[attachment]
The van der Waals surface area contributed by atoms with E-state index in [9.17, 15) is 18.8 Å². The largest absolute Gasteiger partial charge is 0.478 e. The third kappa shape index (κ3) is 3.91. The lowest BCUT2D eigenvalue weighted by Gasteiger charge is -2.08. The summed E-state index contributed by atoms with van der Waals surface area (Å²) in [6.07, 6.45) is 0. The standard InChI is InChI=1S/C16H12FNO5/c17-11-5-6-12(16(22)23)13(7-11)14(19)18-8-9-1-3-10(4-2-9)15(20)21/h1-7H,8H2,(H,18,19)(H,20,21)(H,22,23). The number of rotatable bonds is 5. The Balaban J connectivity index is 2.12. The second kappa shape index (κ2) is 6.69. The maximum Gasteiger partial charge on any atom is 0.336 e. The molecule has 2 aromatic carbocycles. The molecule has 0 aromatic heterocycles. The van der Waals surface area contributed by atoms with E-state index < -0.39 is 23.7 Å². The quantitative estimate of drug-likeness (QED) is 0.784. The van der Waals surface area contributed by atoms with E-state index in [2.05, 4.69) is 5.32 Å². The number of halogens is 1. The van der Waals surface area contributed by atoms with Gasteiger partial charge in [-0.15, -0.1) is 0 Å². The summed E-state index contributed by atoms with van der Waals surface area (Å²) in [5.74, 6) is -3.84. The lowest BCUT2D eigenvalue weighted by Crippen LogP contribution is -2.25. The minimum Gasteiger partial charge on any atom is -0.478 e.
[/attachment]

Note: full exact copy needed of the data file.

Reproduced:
The van der Waals surface area contributed by atoms with E-state index in [9.17, 15) is 18.8 Å². The largest absolute Gasteiger partial charge is 0.478 e. The third kappa shape index (κ3) is 3.91. The lowest BCUT2D eigenvalue weighted by Gasteiger charge is -2.08. The summed E-state index contributed by atoms with van der Waals surface area (Å²) in [6.07, 6.45) is 0. The standard InChI is InChI=1S/C16H12FNO5/c17-11-5-6-12(16(22)23)13(7-11)14(19)18-8-9-1-3-10(4-2-9)15(20)21/h1-7H,8H2,(H,18,19)(H,20,21)(H,22,23). The number of rotatable bonds is 5. The Balaban J connectivity index is 2.12. The second kappa shape index (κ2) is 6.69. The maximum Gasteiger partial charge on any atom is 0.336 e. The molecule has 2 aromatic carbocycles. The molecule has 0 aromatic heterocycles. The van der Waals surface area contributed by atoms with E-state index < -0.39 is 23.7 Å². The quantitative estimate of drug-likeness (QED) is 0.784. The van der Waals surface area contributed by atoms with E-state index in [2.05, 4.69) is 5.32 Å². The number of halogens is 1. The van der Waals surface area contributed by atoms with Gasteiger partial charge in [-0.15, -0.1) is 0 Å². The summed E-state index contributed by atoms with van der Waals surface area (Å²) in [5.74, 6) is -3.84. The lowest BCUT2D eigenvalue weighted by Crippen LogP contribution is -2.25. The minimum Gasteiger partial charge on any atom is -0.478 e.